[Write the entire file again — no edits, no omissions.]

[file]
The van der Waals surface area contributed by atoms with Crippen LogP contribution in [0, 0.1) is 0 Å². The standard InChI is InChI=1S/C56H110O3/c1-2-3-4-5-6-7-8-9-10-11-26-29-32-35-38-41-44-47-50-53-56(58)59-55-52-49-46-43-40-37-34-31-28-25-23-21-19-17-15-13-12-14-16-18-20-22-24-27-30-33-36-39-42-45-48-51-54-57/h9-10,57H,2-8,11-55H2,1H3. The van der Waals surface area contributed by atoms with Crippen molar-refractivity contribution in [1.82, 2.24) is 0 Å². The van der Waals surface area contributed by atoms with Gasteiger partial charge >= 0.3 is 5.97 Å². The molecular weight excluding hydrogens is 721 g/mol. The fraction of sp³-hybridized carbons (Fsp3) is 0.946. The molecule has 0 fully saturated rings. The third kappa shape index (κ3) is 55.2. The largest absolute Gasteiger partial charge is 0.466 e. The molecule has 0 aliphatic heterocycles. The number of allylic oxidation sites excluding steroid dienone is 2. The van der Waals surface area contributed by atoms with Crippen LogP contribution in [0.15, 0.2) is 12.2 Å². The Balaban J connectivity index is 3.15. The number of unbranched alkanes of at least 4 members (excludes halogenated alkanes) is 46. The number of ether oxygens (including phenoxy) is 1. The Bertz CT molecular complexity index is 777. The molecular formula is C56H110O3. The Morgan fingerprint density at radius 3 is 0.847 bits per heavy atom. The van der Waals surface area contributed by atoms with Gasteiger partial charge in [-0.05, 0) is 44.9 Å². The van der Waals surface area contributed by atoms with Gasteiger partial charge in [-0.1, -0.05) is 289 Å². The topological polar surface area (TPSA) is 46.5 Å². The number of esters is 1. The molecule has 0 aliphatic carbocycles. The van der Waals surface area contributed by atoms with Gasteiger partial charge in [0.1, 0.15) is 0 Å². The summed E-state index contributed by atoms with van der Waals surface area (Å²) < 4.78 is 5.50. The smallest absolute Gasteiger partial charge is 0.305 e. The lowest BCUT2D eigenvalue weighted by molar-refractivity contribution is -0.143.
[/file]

The van der Waals surface area contributed by atoms with Crippen LogP contribution in [0, 0.1) is 0 Å². The standard InChI is InChI=1S/C56H110O3/c1-2-3-4-5-6-7-8-9-10-11-26-29-32-35-38-41-44-47-50-53-56(58)59-55-52-49-46-43-40-37-34-31-28-25-23-21-19-17-15-13-12-14-16-18-20-22-24-27-30-33-36-39-42-45-48-51-54-57/h9-10,57H,2-8,11-55H2,1H3. The van der Waals surface area contributed by atoms with Crippen molar-refractivity contribution in [1.82, 2.24) is 0 Å². The van der Waals surface area contributed by atoms with Gasteiger partial charge >= 0.3 is 5.97 Å². The molecular weight excluding hydrogens is 721 g/mol. The fraction of sp³-hybridized carbons (Fsp3) is 0.946. The molecule has 0 fully saturated rings. The third kappa shape index (κ3) is 55.2. The largest absolute Gasteiger partial charge is 0.466 e. The molecule has 0 aliphatic heterocycles. The number of allylic oxidation sites excluding steroid dienone is 2. The van der Waals surface area contributed by atoms with Crippen LogP contribution in [0.15, 0.2) is 12.2 Å². The Balaban J connectivity index is 3.15. The number of unbranched alkanes of at least 4 members (excludes halogenated alkanes) is 46. The number of ether oxygens (including phenoxy) is 1. The Bertz CT molecular complexity index is 777. The molecular formula is C56H110O3. The Morgan fingerprint density at radius 3 is 0.847 bits per heavy atom. The van der Waals surface area contributed by atoms with Gasteiger partial charge in [-0.05, 0) is 44.9 Å². The van der Waals surface area contributed by atoms with Gasteiger partial charge in [-0.1, -0.05) is 289 Å². The topological polar surface area (TPSA) is 46.5 Å². The number of esters is 1. The molecule has 0 aliphatic carbocycles. The van der Waals surface area contributed by atoms with Gasteiger partial charge in [0.1, 0.15) is 0 Å². The summed E-state index contributed by atoms with van der Waals surface area (Å²) < 4.78 is 5.50. The smallest absolute Gasteiger partial charge is 0.305 e. The lowest BCUT2D eigenvalue weighted by molar-refractivity contribution is -0.143.